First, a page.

Study Finds Link between Peripheral Artery Disease (PAD) And Sleep

Close-up of alarm clock on night tableAs more studies are conducted, mounting evidence is showing a relationship between peripheral artery disease (PAD) and sleep. PAD is often caused by atherosclerosis, which is when there’s a buildup of fats and other debris from the bloodstream in the arteries.

The symptoms of peripheral artery disease (PAD) can range from mild to severe. Some patients may report no symptoms at all, while others can suffer from a range of painful issues. Leg pain is the most reported symptom that can lead to loss of sleep. PAD most commonly affects the legs, but other arteries may also be affected, such as the arms, neck, or kidneys.


The leg pain and cramping, called claudication, causes severe pain and cramping when walking. The pain is usually located in the calf muscles and is relieved by rest. It occurs due to the muscle needing more oxygen during the exercise.

Usually, the arteries can increase blood flow and increase the amount of oxygen going to the exercised leg. In someone with PAD, the blood vessels cannot meet the increased demand for oxygen, which leads to the muscles being overly saturated with lactic acid.

Research has shown that the range of symptoms associated with PAD may cause sleep disturbances in some people. For those who experience mild symptoms, doctors often recommend a supervised exercise program. This usually consists of walking on a treadmill while supervised by a health care professional. If leg cramping or pain in the legs starts, they will continue to advise the patient to keep walking.

A regular exercise routine has shown to be helpful in the management of PAD and sleep-related disturbances. For those with claudication, it can help open alternative small vessels, and the limitation in walking often improves. Walking for 35 to 50 minutes three or four times a week has been reviewed with positive outcomes, including a reduction in cardiovascular events and improved quality of life.

Greatest Risk Factors

One of the most significant risks for PAD is smoking. Others include diabetes, high blood pressure, kidney problems, and high blood cholesterol. Approximately 155 million people worldwide have PAD, and it becomes more common with age. To help prevent PAD, researchers suggest quitting smoking, regularly exercising, and managing high blood pressure and cholesterol.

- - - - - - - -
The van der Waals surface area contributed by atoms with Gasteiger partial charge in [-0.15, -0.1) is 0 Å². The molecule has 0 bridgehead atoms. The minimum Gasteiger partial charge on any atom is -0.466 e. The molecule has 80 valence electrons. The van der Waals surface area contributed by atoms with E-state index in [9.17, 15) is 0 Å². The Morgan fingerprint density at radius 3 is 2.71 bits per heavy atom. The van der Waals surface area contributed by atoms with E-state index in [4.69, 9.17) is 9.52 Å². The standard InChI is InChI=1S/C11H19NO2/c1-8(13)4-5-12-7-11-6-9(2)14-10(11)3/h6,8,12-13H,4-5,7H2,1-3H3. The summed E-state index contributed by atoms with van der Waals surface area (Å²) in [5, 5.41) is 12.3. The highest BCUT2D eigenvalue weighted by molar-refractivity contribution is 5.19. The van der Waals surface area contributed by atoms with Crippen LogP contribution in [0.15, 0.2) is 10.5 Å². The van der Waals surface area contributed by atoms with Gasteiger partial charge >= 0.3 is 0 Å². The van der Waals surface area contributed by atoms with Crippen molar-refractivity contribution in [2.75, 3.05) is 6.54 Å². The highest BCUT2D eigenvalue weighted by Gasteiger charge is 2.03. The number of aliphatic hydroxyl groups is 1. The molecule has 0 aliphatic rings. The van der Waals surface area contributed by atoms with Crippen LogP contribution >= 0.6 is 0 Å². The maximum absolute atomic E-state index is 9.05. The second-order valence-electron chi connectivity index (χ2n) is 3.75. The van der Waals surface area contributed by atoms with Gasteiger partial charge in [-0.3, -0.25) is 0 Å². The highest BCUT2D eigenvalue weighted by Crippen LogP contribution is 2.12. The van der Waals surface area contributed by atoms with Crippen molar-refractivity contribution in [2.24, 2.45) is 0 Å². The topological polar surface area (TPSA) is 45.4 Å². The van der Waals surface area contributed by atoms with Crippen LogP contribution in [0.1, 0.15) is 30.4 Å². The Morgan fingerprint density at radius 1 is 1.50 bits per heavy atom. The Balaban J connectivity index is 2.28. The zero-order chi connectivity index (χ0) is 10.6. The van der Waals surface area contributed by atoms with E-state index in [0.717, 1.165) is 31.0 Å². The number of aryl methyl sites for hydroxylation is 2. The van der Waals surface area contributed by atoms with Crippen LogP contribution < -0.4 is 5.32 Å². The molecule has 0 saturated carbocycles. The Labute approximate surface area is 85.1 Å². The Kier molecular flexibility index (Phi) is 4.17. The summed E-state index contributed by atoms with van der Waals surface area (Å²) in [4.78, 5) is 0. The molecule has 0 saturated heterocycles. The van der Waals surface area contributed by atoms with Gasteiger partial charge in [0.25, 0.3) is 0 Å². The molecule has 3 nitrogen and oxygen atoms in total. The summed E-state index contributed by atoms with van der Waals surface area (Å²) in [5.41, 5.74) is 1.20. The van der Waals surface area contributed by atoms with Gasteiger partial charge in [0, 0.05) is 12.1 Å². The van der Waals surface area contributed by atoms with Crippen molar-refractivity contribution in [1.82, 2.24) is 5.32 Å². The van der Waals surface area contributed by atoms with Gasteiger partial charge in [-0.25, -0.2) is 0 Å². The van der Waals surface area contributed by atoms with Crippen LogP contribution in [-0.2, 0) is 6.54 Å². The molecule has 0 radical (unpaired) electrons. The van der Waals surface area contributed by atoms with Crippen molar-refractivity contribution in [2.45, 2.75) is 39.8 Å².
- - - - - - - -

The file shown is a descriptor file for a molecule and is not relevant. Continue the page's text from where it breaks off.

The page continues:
If sleep disruptions become troublesome, doctors recommend seeking treatment. Sleep loss over a long period is associated with coronary artery disease, heart failure, diabetes, and an increased risk of stroke, obesity, and heart attack.

Author Bio

Sarah began her interest in nutritional healing at an early age. After going through health problems and becoming frustrated with the conventional ways doctors wanted to treat her illness (which were not working), she took it upon herself to find alternative treatments. This led her to revolutionize her own diet to help her get healthier and tackle her health problems. She began treating her illness by living a more balanced lifestyle through healthy food choices, exercise and other alternative medicine such as meditation. This total positive lifestyle change led her to earn a diploma in Nutritional Therapy from Health Sciences Academy in London, England. Today, Sarah enjoys helping others by teaching healthy lifestyle changes through her personal consultations and with her regular contributions to the Doctors Health Press. Also, passionate about following her dreams in life, Sarah moved to France and lived in Paris for over 5 years where she earned a certification in beadwork and embroidery from Lesage (an atelier owned by Chanel). She then went on to be a familiar face sitting front row and reporting from Paris Fashion Week. Sarah continues to practice some of the cultural ways of life she learned while in Europe. They enjoy their food, and take the time to relax and enjoy many of life’s little moments. These are life lessons she is glad to have brought back home with her.